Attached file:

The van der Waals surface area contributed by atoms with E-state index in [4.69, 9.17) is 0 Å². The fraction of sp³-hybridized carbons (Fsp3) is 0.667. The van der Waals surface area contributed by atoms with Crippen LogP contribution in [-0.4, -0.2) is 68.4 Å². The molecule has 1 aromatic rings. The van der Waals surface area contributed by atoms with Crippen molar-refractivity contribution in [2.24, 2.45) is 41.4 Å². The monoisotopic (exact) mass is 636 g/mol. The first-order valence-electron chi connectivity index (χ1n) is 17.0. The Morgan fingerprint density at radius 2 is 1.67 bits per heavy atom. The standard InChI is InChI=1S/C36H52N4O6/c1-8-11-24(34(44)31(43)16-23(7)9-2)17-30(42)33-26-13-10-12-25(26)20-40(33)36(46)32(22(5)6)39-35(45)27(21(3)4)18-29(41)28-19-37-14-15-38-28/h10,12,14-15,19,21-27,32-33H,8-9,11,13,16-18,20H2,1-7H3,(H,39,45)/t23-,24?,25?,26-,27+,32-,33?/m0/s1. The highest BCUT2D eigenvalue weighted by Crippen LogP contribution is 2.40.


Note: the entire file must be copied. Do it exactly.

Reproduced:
The van der Waals surface area contributed by atoms with E-state index in [4.69, 9.17) is 0 Å². The fraction of sp³-hybridized carbons (Fsp3) is 0.667. The van der Waals surface area contributed by atoms with Crippen LogP contribution in [-0.4, -0.2) is 68.4 Å². The molecule has 1 aromatic rings. The van der Waals surface area contributed by atoms with Crippen molar-refractivity contribution in [2.24, 2.45) is 41.4 Å². The monoisotopic (exact) mass is 636 g/mol. The first-order valence-electron chi connectivity index (χ1n) is 17.0. The Morgan fingerprint density at radius 2 is 1.67 bits per heavy atom. The standard InChI is InChI=1S/C36H52N4O6/c1-8-11-24(34(44)31(43)16-23(7)9-2)17-30(42)33-26-13-10-12-25(26)20-40(33)36(46)32(22(5)6)39-35(45)27(21(3)4)18-29(41)28-19-37-14-15-38-28/h10,12,14-15,19,21-27,32-33H,8-9,11,13,16-18,20H2,1-7H3,(H,39,45)/t23-,24?,25?,26-,27+,32-,33?/m0/s1. The highest BCUT2D eigenvalue weighted by Crippen LogP contribution is 2.40.